On this date (23 April) back in 1947, the radio drama Johnny Madero, Pier 23 made its debut. It was the second detective drama that resulted from the collaboration of Jack Webb and Richard L. Breen.
St. Regis Hotel in 1904
Jack Webb was born 2 April, 1920, in Santa Monica, California, the son of Margaret (née Smith) and Samuel Chester Webb. Samuel split before Jack’s birth and and thus the child was rasied by his mother and maternal grandfather, who lived together in Bunker Hill’s St. Regis Apartments.
As a child Webb attended school nearby in Filipinotown at Our Lady of Loretto Elementary School. He attended high school at Belmont High, in Westlake. He later studied art at St. John’s University, Minnesota. During World War II Webb enlisted in the Army Air Forces. After receiving a hardship discharge, he moved to San Francisco where hefound work as a radio DJ. In February, 1946 at ABC’s local affiliate, KGO, Webb first hosted half-hour comedy, The Jack Webb Show, written by Jim Moser. In March writing changed hands to Richard L. Breen.
Richard “Dick” Breen was born in Chicago. After returning from World War II, during which he served in the Navy, he moved to San Francisco and became roommates with Webb. In August, Webb and Breen debuted their hard-boiled detective creation, Pat Novak… for Hire. Pat Novak… for Hire is one of the great hard boiled radio noirs, most immediately notable for Breen’s over-the-top Chandler-esque writing. The two left the program in over creative differences with KGO’s management. The show continued, less memorably, with Ben Morris in the lead role and Gil Doud — formerly of The Adventures of Sam Spade — taking over the writing.
1947 – The San Francisco of Johnny Madero… and Pat Novak
Relocating to Hollywood, Webb and Breen pursued work with the latter scoring the first big success, penning the screenplay for A Foreign Affair. Webb’s first major gig was in January 1947 as an ensemble performer on Murder and Mr. Malone, starring a pre-Nightbeat Frank Lovejoy. A few months later Webb would again host his own show.
Johnny Madero, Pier 23 debuted in April at MBS, with Breen acting as a writing consultant. JohnnyMadero, like Pat Novak, was a San Francisco boat-renting detective for hire. Where Novak often turned to Jocko Madigan, an alcoholic ex-physician, Madero often consulted a similar character named Dipso. The antagonists of both programs were sadistic SFPD inspectors (Johnny Madero’s was played by the wonderful William Conrad, five years before he starred on Gunsmoke). Novak lived at Pier 19 and Madero at Pier 23. ABC were not happy with the two programs’ perceived similarities and subsequently sued their rival network.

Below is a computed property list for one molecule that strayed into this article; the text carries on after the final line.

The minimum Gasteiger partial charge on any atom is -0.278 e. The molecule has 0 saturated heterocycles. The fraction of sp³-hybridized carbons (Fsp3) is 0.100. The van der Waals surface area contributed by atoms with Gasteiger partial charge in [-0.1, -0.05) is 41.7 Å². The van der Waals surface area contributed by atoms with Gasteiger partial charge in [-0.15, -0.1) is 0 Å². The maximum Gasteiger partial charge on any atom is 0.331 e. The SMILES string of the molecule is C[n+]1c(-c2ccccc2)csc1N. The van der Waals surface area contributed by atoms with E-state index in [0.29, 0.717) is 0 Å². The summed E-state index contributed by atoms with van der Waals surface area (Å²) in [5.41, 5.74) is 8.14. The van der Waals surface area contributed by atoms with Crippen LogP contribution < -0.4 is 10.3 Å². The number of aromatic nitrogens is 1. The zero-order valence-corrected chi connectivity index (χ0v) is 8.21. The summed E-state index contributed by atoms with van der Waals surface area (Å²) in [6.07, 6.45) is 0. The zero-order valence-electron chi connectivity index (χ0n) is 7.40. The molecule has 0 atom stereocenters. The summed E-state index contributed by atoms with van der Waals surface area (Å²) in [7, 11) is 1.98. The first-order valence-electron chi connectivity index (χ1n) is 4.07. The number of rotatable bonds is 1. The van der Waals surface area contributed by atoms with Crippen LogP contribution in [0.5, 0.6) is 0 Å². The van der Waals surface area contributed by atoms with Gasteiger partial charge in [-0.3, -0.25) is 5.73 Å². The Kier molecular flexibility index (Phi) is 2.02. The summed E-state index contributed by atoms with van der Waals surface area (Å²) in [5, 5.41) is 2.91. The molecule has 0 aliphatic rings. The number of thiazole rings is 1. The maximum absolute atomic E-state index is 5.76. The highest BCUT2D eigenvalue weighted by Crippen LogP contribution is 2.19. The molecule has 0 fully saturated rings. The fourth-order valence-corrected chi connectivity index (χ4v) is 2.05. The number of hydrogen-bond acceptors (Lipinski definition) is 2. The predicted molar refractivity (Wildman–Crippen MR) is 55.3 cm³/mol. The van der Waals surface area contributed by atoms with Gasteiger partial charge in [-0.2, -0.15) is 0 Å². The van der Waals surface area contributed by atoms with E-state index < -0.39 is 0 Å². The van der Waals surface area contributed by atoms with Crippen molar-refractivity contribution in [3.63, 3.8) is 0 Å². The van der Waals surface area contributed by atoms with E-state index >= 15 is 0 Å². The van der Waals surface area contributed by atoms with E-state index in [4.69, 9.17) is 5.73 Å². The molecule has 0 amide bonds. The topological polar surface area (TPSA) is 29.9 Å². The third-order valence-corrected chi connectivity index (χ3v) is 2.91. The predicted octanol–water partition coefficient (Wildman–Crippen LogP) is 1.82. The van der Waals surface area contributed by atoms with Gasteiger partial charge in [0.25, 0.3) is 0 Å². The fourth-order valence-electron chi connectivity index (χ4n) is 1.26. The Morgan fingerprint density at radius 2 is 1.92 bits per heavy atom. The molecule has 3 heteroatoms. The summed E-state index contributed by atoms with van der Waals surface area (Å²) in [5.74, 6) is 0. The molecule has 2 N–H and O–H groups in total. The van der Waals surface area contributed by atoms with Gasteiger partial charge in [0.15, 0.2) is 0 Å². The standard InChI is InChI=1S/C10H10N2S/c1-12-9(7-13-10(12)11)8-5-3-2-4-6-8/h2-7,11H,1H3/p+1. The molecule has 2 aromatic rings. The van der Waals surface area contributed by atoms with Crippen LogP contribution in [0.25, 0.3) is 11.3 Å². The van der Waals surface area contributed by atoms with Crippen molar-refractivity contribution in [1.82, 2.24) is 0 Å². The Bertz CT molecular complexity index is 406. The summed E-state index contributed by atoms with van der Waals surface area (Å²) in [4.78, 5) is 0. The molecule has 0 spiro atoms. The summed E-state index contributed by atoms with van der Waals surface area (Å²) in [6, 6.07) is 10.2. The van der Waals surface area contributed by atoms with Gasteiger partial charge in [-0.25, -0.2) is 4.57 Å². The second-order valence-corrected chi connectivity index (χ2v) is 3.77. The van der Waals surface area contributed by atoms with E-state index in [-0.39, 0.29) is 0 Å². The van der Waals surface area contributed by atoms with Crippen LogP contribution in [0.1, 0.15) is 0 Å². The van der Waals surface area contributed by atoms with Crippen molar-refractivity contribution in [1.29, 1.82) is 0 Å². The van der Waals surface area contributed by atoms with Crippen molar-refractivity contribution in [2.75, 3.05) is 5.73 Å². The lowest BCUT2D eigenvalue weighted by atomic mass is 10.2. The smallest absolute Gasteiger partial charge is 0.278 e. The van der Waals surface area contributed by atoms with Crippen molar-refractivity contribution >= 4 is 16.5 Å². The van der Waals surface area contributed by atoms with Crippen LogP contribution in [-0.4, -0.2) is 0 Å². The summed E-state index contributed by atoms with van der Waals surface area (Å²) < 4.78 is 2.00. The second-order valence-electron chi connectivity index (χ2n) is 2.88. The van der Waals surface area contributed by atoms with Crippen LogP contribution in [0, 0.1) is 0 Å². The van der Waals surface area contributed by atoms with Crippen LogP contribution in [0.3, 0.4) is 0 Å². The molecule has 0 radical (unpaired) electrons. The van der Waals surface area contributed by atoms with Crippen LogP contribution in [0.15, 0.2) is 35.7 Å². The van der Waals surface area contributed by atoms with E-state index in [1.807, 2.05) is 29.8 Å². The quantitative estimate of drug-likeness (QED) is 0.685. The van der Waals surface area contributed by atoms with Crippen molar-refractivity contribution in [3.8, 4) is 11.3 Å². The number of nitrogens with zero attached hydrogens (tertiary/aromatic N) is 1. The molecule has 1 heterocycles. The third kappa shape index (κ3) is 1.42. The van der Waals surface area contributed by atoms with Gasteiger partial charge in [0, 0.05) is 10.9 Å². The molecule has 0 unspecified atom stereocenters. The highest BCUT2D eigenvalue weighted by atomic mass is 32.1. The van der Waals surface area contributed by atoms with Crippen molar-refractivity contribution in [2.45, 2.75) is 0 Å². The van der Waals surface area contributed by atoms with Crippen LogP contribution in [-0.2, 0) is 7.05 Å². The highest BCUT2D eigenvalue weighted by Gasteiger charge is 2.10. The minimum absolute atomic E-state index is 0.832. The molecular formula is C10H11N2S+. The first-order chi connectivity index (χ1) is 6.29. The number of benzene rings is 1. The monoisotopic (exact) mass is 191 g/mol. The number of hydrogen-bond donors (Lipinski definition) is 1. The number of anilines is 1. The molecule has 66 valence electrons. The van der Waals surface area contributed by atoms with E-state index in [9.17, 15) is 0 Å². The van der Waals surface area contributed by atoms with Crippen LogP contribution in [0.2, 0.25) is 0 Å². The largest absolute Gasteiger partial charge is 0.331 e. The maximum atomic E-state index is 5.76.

MBS replaced Dipso with Father Leahy, changed the opening theme music, and satisfied, ABC dropped their suit. 26 episodes were ordered of the series and it was a hit — almost immediately there was discussion of a Johnny Madero film. The series was also controversial. Complaints were made about the violent content and MBS abruptly cancelled the series after airing the twentieth, on 3 September, 1947. No Madero film materialized.
Breen and Webb again collaborated in 1951, on Pete Kelly’s Blues, about a jazz musician (Webb was a huge jazz aficionado) in Kansas City, Missouri. The snappy dialogue showed that Breen still had it but Dragnet remained Webb’s main vehicle. They again collaborated on Appointment With Danger (1951), a film version of Pete Kelly’s Blues (1955, dir. Webb), 24 Hour Alert, and both runs of the Dragnet TV series.
Johnny Madero, Pier 23 — “Episode No. 9”
Today only two episodes of Johnny Madero, Pier 23 are known to survive. “Episode No. 9” features the great John Garfield. The other episode is “Episode No. 10.”